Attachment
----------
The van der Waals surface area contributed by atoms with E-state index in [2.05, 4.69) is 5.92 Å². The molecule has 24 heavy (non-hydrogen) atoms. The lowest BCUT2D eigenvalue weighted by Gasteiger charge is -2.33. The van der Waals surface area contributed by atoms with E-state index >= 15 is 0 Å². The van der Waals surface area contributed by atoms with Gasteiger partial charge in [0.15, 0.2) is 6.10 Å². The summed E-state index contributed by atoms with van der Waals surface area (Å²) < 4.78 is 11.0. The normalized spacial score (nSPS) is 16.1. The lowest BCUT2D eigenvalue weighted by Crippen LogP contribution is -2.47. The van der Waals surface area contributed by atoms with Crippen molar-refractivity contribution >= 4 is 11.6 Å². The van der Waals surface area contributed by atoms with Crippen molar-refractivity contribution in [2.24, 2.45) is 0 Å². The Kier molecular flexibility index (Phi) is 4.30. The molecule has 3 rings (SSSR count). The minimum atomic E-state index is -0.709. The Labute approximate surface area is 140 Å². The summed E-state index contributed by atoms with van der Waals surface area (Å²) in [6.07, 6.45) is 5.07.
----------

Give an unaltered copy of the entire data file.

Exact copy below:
The van der Waals surface area contributed by atoms with E-state index in [2.05, 4.69) is 5.92 Å². The molecule has 24 heavy (non-hydrogen) atoms. The lowest BCUT2D eigenvalue weighted by Gasteiger charge is -2.33. The van der Waals surface area contributed by atoms with E-state index >= 15 is 0 Å². The van der Waals surface area contributed by atoms with Gasteiger partial charge in [0.15, 0.2) is 6.10 Å². The summed E-state index contributed by atoms with van der Waals surface area (Å²) < 4.78 is 11.0. The normalized spacial score (nSPS) is 16.1. The lowest BCUT2D eigenvalue weighted by Crippen LogP contribution is -2.47. The van der Waals surface area contributed by atoms with Crippen molar-refractivity contribution >= 4 is 11.6 Å². The van der Waals surface area contributed by atoms with Crippen molar-refractivity contribution in [2.24, 2.45) is 0 Å². The Kier molecular flexibility index (Phi) is 4.30. The molecule has 3 rings (SSSR count). The minimum atomic E-state index is -0.709. The Labute approximate surface area is 140 Å². The summed E-state index contributed by atoms with van der Waals surface area (Å²) in [6.07, 6.45) is 5.07.